Chris Honoré: The Republican platform, 2016
As I write this, the Republican convention awaits Donald Trump’s speech wherein he will accept his party’s nomination. His address will attempt to create cohesion for a fractured party marred by chaos and vitriolic anger, not just on the convention floor but throughout the Republican primary.
Over the last three days, there have been, of course, gossipy, schadenfreude moments that were head-shaking: Donald’s “air kiss,” directed at Mike Pence’s forehead at the conclusion of Pence’s acceptance speech; Melania’s plagiarized speech, lifted, in part, from Michele Obama’s 2008 Democratic convention address; the thumbs-down, booing rejection of Ted Cruz, who was given a prime time speaking slot and then failed to endorse Donald, clearly exacting his retribution for the primary denigration of his wife and the accusation by Donald that his father was complicit in the assassination of JFK.
Unfortunately, lost in the weeds of the endless testimonials was any discussion by the media of the Republican platform, a 66-page policy document that begs close scrutiny. It’s surprisingly retro, created from the geography of the far right and a collective demonstration that the GOP is no longer the party of Lincoln or Eisenhower, but of Goldwater and Nixon.
Find below some highlights.
On abortion: “We assert the sanctity of human life and affirm that the unborn child has a fundamental right to life ... We support a human life amendment to the Constitution ... to make clear that the Fourteenth Amendment’s protections apply to children before birth.” This amendment to the Constitution would make abortion illegal and nowhere does this plank include any exceptions for rape or incest or danger to the life of the mother.
Regarding Obergefell v. Hodges, the case heard by the Supreme Court that legalized gay marriage, the Republican plank states, ”Five unelected lawyers robbed 320 million Americans of their legitimate constitutional authority to define marriage as the union of one man and one woman ... and we urge its reversal.” As well, “We oppose government discrimination against businesses or entities which decline to sell items or services to individuals for activities that go against their religious views.” Read, the LGBT community. The plank also makes the astonishing statement that “Children raised in a traditional two-parent household tend to be physically and emotionally healthier, less likely to use drugs and alcohol, engage in crime or become pregnant outside of marriage.”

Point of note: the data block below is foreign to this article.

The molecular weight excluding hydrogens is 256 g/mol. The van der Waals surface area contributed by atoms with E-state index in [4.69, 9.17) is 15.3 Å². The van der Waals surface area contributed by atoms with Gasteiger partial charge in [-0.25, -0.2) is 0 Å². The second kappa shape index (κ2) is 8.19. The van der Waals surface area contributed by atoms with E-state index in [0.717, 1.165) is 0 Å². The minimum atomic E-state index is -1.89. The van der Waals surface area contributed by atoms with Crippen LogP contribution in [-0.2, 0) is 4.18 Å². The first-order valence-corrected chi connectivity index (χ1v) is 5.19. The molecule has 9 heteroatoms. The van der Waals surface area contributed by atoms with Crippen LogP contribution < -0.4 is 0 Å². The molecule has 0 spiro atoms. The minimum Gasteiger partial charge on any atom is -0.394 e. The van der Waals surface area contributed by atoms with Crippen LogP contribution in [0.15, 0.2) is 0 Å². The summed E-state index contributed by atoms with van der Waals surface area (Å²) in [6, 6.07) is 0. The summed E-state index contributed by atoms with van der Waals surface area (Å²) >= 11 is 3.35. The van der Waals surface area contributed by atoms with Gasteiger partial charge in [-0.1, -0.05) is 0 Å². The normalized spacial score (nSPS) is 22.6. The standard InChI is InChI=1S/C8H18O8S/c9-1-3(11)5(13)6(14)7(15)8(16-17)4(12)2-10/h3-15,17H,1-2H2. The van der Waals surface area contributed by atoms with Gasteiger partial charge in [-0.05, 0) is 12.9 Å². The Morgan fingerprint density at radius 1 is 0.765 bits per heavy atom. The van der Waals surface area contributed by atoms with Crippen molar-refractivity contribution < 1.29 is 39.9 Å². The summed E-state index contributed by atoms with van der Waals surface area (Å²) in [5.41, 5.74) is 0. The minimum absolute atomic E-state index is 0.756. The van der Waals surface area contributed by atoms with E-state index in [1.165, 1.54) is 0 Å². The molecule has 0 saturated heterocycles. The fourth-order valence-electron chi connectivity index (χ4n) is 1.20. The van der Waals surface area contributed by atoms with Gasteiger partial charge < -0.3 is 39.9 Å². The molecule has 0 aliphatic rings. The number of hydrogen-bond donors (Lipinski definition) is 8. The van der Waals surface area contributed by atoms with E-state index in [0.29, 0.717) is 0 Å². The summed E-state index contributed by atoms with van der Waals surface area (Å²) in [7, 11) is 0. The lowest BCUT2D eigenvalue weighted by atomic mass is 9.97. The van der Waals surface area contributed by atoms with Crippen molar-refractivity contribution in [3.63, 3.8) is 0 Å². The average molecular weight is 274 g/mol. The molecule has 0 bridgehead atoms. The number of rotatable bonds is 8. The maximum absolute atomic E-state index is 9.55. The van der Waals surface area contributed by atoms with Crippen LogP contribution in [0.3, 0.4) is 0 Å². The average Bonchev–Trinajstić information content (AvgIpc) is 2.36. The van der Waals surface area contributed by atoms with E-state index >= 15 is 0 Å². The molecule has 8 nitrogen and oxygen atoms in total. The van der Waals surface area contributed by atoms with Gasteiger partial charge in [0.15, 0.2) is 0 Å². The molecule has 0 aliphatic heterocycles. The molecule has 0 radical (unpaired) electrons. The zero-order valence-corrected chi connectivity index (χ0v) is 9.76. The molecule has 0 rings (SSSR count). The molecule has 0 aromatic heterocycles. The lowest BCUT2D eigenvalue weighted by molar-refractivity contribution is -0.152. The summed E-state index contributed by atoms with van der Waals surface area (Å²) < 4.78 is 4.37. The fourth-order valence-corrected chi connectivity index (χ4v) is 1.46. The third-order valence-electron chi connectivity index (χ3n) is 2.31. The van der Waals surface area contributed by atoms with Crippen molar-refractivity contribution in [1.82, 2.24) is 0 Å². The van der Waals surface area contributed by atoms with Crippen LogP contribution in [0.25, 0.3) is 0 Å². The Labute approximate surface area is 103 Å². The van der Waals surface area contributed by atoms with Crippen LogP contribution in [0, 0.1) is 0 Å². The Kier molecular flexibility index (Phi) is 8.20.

The 2016 platform also argues for the repeal of the 1954 Johnson Amendment, which prohibits tax-exempt organizations, such as churches or synagogues, from making political endorsements, which is consistent with our nation’s belief in the separation of church and state.
Regarding guns and gun control: This plank reiterates the Republican position regarding the right to carry a gun and opposes “ill-conceived” laws regarding magazine capacity or any ban on the sale of the “modern rifle,” a euphemism for the AR-15. “We condemn frivolous lawsuits against gun manufacturers ... and we oppose federal licensing or registration of law-abiding gun owners.” This plank was crafted in the shadow of Dallas, Orlando, San Bernardino and Baton Rouge, to name but a few recent mass killings where a weapon of war was used to inflict incalculable harm.
And there is the environmental plank. “The central fact of any environmental policy is that year by year, the environment is improving. Our air and waterways are much healthier than they were a few decades ago. As a nation we have drastically reduced pollution ... and avoided ecological degradation. Even if no additional controls are added, air pollution will continue to decline for the next several decades ... These successes become a challenge for ... environmental extremists who must reach farther and demand more to sustain the illusion of environmental crisis.” A breathtaking statement.
And there is, of course, immigration. “We support the building of a wall along our southern border and protecting all points of entry.” I found no mention in the platform of shipping 11 million undocumented immigrants back to Mexico, a stand-alone Trump position that should be disqualifying, without mentioning the ban on all Muslims.
All of the above excerpts were crafted despite the GOP’s post-2012 election “autopsy” white paper, which emphasized forward-leaning inclusivity. But that was then and this is now, and The Donald is now.
Chris Honoré of Ashland is a Daily Tidings columnist.